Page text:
Priesthood was second, much richer, career for island-born vocation
By Patrick Downes
Hawaii Catholic Herald
Father Scott Bush, an Oahu-born, part-Hawaiian former moving company manager who left a business career to embrace God’s call to priesthood, serving more than 25 years in parishes on the Big Island and Oahu, died Jan. 2 at Island Hospice in Palolo. He was 70 years old.
According to Bishop Larry Silva, his death was due to complications from kidney failure and was not COVID-19-related.
The bishop last visited Father Bush at the hospice on Christmas day and gave him Viaticum (Holy Communion for the dying).
“Afterwards, although he was weak and could only speak softly, he gave his “Nunc Dimittis,” speaking of his readiness to die and meet the Lord. He gave thanks to God for the many blessings of his life, especially for the blessing of the priesthood,” the bishop said.
“He said he wanted nothing more than to serve the Lord and his people, and he was richly rewarded in doing so,” Bishop Silva said. “He said he wanted to continue that priestly service forever in heaven. It was beautiful and quite moving.”
The bishop offered a word “of thanks and of consolation” to the priest’s close friend, Allene Ishikawa, who helped care for Father Bush through times of ill health. She was present when he died.
Father Cosmenio “Sammy” Rosimo Jr., who worked with Father Bush at Our Lady of Perpetual Help Parish in Ewa Beach, sent condolences to the bishop in a Jan. 3 email from the Philippines, where he is a priest of the Archdiocese of Nueva Segovia.
“Father Scott was like a brother to me more than my pastor,” said Father Rosimo. “We were transparent to each other and bared our souls to one another.”
He said Father Bush had “a kind and generous heart always aflame with love for the poor and homeless.”
“He delegated a lot of things to me in the administration of the parish except for one thing, the social action ministry,” he said. “He wanted very much to lead in serving the poor and the least.”
“I remember how we cried together about the fate of one homeless family which he eventually adopted in his own townhouse,” Father Rosino said.
“I have lost a brother and a friend on earth,” he said, “but am sure I have gained an intercessor in heaven.”
“I am a second career vocation,” Father Bush told the Hawaii Catholic Herald in a 2018 interview. Of his earlier career managing a Hilo-based moving company, he said, “I was a person who could handle anything. And I was proud of that. I could take on anything; I could do it.”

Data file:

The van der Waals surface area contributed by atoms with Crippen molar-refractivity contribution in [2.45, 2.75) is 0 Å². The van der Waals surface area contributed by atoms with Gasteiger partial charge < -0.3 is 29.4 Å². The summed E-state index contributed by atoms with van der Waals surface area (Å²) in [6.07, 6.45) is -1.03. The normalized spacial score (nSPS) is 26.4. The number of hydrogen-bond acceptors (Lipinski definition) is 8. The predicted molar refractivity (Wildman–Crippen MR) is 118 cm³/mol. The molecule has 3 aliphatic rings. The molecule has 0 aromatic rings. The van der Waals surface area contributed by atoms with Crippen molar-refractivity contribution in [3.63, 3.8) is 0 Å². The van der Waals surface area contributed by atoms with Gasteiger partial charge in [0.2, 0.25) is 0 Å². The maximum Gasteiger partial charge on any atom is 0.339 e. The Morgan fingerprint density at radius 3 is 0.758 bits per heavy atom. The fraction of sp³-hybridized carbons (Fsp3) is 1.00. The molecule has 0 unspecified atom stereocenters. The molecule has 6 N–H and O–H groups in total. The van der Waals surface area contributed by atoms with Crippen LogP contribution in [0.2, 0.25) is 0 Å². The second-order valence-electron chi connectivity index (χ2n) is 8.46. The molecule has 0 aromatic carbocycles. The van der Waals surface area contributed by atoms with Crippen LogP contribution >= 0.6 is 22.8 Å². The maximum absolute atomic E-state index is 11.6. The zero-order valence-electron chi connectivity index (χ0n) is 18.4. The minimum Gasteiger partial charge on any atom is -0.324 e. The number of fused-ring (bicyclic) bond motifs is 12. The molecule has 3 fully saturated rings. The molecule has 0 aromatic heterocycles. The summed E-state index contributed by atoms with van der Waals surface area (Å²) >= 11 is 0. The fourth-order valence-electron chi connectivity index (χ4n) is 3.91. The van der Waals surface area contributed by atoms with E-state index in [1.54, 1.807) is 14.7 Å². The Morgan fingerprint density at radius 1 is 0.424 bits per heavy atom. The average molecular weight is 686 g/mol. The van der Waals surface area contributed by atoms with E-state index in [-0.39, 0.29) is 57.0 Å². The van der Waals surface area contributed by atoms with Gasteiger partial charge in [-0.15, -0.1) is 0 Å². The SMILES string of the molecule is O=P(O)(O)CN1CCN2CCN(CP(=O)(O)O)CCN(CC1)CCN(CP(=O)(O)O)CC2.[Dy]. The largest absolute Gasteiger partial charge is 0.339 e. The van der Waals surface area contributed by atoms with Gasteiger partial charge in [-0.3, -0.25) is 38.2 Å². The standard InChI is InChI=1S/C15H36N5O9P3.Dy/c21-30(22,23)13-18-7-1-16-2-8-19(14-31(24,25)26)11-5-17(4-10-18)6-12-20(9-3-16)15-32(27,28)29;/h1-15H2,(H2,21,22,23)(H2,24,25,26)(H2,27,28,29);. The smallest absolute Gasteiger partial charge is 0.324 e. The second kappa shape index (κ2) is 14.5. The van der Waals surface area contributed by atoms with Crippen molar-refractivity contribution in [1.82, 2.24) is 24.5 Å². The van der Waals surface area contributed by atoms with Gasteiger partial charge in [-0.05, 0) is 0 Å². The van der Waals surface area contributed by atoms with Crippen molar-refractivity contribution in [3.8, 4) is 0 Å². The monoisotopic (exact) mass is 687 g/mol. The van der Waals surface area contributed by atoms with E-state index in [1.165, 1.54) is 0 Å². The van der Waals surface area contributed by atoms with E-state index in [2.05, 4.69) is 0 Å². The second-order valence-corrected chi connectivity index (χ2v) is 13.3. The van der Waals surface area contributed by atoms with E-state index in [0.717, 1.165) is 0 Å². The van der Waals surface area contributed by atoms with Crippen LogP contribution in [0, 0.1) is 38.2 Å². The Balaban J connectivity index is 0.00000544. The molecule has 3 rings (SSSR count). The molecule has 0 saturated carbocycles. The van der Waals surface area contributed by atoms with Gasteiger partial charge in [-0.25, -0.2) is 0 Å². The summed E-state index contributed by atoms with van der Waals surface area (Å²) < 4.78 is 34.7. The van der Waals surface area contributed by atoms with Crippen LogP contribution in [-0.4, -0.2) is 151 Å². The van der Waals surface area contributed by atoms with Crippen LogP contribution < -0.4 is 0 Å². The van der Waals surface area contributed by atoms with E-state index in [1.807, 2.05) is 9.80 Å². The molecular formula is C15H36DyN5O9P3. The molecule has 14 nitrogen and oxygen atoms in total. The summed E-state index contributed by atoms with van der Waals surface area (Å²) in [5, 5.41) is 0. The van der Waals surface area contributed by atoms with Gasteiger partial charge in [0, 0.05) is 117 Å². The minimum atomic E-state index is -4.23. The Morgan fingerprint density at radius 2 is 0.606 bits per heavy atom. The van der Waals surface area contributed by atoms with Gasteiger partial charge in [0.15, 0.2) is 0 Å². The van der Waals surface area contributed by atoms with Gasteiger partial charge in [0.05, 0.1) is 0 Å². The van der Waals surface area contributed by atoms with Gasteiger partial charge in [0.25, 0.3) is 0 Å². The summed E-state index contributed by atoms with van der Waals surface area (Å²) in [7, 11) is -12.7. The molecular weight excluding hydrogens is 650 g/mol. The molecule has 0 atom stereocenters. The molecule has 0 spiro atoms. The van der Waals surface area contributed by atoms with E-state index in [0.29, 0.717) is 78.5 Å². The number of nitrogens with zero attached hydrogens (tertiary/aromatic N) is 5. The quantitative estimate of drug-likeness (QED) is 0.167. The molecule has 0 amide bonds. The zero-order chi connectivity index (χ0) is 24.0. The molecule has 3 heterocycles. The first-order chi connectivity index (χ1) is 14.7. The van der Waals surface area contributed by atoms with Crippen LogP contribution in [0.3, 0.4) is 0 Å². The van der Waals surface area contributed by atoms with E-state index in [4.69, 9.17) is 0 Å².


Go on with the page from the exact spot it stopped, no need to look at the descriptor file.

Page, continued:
“But then there also came a time when I couldn’t. And I went into a depression,” he said. “It was a blow to me. And in the depths of my depression, I found God. He lifted me up.”
“It profoundly changed my life. I decided to give my life over to the Lord. I asked the Lord if he was asking me to become a priest. He said, ‘I am not asking you, I am telling you.’ I said, ‘I am 36 years old. I lived a bad life.’”
Nevertheless, the diocese accepted him as a candidate for ordination.
Father Bush entered St. Patrick Seminary in Menlo Park, California, in 1986, and was ordained a priest at age 42 on June 6, 1992.
Father Bush, who is of Hawaiian, English and Portuguese ethnicity, was born April 7, 1950, the son of George and Priscilla Bush. He has a brother, George, and a sister, Carol. Growing up on Oahu, he attended St. Anthony School in Kalihi and Maryknoll Grade School before enrolling at Saint Louis High School, graduating in 1968.
He went to Seattle University where he received his bachelor of arts degree. He then earned a master’s degree in sociology at the University of Hawaii.
After working about five years on the Big Island in the moving business, he returned to church and rekindled a childhood desire to become a priest.
Father Bush served as a parochial vicar or pastor at Sacred Hearts Parish in Naalehu, Big Island; Holy Rosary Parish in Pahala, Big Island; St. Joseph Parish, Hilo; Malia Puka O Kalani, Keaukaha, Big Island; Our Lady of Perpetual Help, Ewa Beach, St. George Church, Waimanalo, and at Sts. Peter and Paul Church in Honolulu.
He retired for health reasons on Jan. 1, 2018, and lived at the Cathedral Basilica of Our Lady of Peace rectory, assisting with sacramental duties when he could.
Father Scott said that in recent years, when faced with failing health, he would pray Jesus’ prayer — “Father, I place my life in your hands.”
For the former high-achiever, that surrender “became a source of serenity and peace.”
“All is good, because God is here,” he said. “And I am in God and God is with me. And I am at peace. I live life day-to-day as a precious gift, and I thank God for everything I have.”
Father Ryan’s funeral
Bishop Larry Silva will celebrate a Funeral Mass for Father Jack Ryan, who died Dec. 7, at 6 p.m. Jan. 15 at the Cathedral Basilica of Our Lady of Peace. It would have been his 71st birthday. Father Alapaki Kim will preach. The Mass will be livestreamed on the Cathedral’s Facebook page, since his two sisters, who live in Pennsylvania, will not be able to attend in person.